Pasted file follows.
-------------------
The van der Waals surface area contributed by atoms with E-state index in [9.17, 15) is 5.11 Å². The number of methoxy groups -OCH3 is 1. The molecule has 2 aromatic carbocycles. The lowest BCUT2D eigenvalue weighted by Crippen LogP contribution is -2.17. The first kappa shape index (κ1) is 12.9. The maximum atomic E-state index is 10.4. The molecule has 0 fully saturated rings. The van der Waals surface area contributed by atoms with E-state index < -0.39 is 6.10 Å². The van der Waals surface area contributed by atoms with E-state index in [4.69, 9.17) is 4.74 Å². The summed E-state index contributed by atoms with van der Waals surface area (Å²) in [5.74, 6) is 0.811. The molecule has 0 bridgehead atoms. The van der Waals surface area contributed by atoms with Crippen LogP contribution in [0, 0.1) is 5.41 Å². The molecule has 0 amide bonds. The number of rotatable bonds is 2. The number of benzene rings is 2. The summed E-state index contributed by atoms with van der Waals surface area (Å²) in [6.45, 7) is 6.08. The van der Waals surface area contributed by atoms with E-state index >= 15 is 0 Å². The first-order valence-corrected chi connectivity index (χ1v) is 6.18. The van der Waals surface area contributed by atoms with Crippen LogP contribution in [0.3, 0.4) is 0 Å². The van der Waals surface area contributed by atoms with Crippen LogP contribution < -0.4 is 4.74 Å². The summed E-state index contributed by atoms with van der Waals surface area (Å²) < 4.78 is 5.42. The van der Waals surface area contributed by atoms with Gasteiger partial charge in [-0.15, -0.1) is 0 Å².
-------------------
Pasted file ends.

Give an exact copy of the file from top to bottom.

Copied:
The van der Waals surface area contributed by atoms with E-state index in [9.17, 15) is 5.11 Å². The number of methoxy groups -OCH3 is 1. The molecule has 2 aromatic carbocycles. The lowest BCUT2D eigenvalue weighted by Crippen LogP contribution is -2.17. The first kappa shape index (κ1) is 12.9. The maximum atomic E-state index is 10.4. The molecule has 0 fully saturated rings. The van der Waals surface area contributed by atoms with E-state index < -0.39 is 6.10 Å². The van der Waals surface area contributed by atoms with E-state index in [4.69, 9.17) is 4.74 Å². The summed E-state index contributed by atoms with van der Waals surface area (Å²) in [5.74, 6) is 0.811. The molecule has 0 bridgehead atoms. The van der Waals surface area contributed by atoms with Crippen LogP contribution in [0, 0.1) is 5.41 Å². The molecule has 0 amide bonds. The number of rotatable bonds is 2. The number of benzene rings is 2. The summed E-state index contributed by atoms with van der Waals surface area (Å²) in [6.45, 7) is 6.08. The van der Waals surface area contributed by atoms with E-state index >= 15 is 0 Å². The first-order valence-corrected chi connectivity index (χ1v) is 6.18. The van der Waals surface area contributed by atoms with Crippen LogP contribution in [0.3, 0.4) is 0 Å². The van der Waals surface area contributed by atoms with Crippen LogP contribution < -0.4 is 4.74 Å². The summed E-state index contributed by atoms with van der Waals surface area (Å²) < 4.78 is 5.42. The van der Waals surface area contributed by atoms with Gasteiger partial charge in [-0.15, -0.1) is 0 Å².